Borrowing a page from the handbook of John Cameron Mitchell and Stephen Trask’s “Hedwig and the Angry Inch,” Jill Sobule’s fabulous and fierce “F*ck7thGrade” (City Theatre Company), is a musical presented as rock concert. The show, with a book by Liza Birkenmeier, is a tuneful quilt constructed of songs from eight of Sobule’s studio albums, from her 1990 major label debut “Things Here Are Different” through 2019’s independently released “Nostalgia Kills.”
During the fall of 2020, due to the inability to produce indoor performances during the pandemic, Pittsburgh’s City Theatre constructed a drive-in stage at Hazelwood Green. It was there that “F*ck7thGrade” was filmed before a live audience, safely socially distanced and seated in their cars.
After making her entrance on a vintage bicycle, Jill, in unfastened white overalls and a “Music Is My Only Friend” t-shirt, takes the stage and tears into a song about wanting and getting a blue Raleigh Chopper bike when she was in 6th grade, in the early 1970s. She also wanted to be a spy and a rock star at that age, and everything seemed to be working out for her. She embraced being a “weirdo.”
But everything changed when she entered seventh grade. At that time, it wasn’t cool to be a girl guitar player who could shred better than the boys. She was obsessed with watching the Watergate trial, while her mother was having an affair “with the guy who sold us our station wagon.” Unlike her female classmates, Jill showed little interest in gossiping about boys or wearing makeup. Additionally, she was pigeon-toed and had to wear “so not good looking” corrective shoes.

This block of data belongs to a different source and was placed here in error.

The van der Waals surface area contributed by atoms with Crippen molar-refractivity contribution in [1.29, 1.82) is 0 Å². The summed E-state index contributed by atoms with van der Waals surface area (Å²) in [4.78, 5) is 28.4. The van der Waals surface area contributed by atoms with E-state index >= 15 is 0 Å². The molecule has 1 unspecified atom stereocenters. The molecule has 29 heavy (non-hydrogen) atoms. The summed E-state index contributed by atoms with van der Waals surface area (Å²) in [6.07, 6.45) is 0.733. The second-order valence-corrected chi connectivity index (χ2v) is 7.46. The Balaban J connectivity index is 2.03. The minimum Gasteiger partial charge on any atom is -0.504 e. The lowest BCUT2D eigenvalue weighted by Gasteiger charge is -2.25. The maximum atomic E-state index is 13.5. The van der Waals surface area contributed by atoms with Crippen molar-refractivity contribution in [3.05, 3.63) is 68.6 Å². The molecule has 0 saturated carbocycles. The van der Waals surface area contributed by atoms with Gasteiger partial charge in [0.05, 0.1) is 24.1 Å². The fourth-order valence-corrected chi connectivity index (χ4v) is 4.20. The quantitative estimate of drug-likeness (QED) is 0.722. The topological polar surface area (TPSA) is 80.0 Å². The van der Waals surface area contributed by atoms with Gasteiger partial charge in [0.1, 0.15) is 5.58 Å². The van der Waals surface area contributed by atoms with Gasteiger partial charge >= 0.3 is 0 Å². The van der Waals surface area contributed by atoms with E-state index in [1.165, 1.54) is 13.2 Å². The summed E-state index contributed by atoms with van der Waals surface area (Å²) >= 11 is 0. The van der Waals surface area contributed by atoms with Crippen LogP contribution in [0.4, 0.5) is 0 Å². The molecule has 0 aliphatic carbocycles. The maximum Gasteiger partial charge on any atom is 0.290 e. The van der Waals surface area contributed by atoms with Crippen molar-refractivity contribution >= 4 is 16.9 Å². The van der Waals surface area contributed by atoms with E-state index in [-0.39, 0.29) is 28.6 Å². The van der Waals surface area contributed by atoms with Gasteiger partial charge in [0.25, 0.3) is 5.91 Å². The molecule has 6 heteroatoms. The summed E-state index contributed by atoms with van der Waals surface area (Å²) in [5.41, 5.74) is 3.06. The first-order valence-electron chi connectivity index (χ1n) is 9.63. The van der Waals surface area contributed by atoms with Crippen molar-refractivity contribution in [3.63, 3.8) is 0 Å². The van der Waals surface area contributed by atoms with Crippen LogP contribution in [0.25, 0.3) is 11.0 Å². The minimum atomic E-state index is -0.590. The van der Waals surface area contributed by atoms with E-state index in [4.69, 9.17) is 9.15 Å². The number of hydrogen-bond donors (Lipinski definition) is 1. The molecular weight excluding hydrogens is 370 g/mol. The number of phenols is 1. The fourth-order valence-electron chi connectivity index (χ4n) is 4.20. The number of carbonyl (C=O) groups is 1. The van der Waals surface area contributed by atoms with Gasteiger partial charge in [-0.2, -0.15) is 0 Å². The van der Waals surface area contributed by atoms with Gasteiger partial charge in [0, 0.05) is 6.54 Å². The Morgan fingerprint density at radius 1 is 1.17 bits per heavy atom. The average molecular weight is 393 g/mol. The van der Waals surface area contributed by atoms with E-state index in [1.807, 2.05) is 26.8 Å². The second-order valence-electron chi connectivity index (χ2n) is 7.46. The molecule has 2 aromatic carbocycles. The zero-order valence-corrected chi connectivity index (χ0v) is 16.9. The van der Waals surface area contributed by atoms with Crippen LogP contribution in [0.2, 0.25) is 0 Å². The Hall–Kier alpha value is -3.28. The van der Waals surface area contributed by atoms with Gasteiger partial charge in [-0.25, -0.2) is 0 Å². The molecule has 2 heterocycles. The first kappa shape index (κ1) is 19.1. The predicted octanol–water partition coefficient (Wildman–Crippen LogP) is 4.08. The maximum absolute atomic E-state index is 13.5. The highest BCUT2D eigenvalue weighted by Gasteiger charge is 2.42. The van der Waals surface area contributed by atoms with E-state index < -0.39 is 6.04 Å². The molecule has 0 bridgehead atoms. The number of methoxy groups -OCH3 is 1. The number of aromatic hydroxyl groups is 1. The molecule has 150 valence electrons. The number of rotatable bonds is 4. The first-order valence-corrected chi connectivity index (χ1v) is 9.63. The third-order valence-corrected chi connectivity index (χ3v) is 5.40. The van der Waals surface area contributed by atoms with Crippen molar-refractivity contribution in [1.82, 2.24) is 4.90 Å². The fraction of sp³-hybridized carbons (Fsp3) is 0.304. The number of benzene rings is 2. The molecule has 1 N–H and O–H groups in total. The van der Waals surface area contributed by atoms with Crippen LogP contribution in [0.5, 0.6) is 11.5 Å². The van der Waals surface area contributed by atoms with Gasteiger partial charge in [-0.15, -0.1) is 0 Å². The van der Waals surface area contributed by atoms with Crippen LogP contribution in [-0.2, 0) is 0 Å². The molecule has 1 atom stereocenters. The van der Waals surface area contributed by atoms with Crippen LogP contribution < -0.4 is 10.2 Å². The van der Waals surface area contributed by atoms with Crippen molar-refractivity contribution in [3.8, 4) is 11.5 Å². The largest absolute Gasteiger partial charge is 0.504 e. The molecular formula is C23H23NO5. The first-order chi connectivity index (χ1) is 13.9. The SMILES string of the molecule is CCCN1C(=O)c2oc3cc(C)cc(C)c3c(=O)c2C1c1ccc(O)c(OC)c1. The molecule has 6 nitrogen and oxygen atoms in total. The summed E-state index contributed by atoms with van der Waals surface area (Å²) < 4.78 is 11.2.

Fortunately, Mary, a cool new girl arrived halfway through the school year. Jill started hanging out with her and her freak friends. They got high. Then Jill found herself attracted to Mary and, if it wasn’t for a puke incident, might have had her first same-gender sexual experience. She switched schools, which didn’t help. She sought refuge in music, which became her savior.
As with many queer people, life got better for Jill in college, which included a life-changing year abroad in Spain. It was there that she had her first walk of shame following a night with a woman. Back in the United States, Jill “dropped out of school so I’d have time for waitressing, finding open mics, and figuring out where the lesbians hung out.” Just as she was preparing to leave Denver and move to New York with a girlfriend, she met a record label guy who invited her to Nashville which led to her first record deal.
Shortly thereafter, Jill had her big breakthrough moment with her 1995 hit single “I Kissed A Girl” (not the inferior Katy Perry ripoff). The rest, as they say, is pop music history, which Jill reveals in humorous and heartbreaking detail.
On almost all of her albums, Sobule has included at least one song about the horrors of junior high school and adolescence. What makes F*ck7thGrade more than a jukebox musical is the feeling one gets that she’s been writing towards something like this all along. She’s a natural-born storyteller in song and in speaking, and hers is a story, a cautionary tale of survival, that needs to be told. Streaming now through June 30 at citytheatrecompany.org/play/fck7thgrade.
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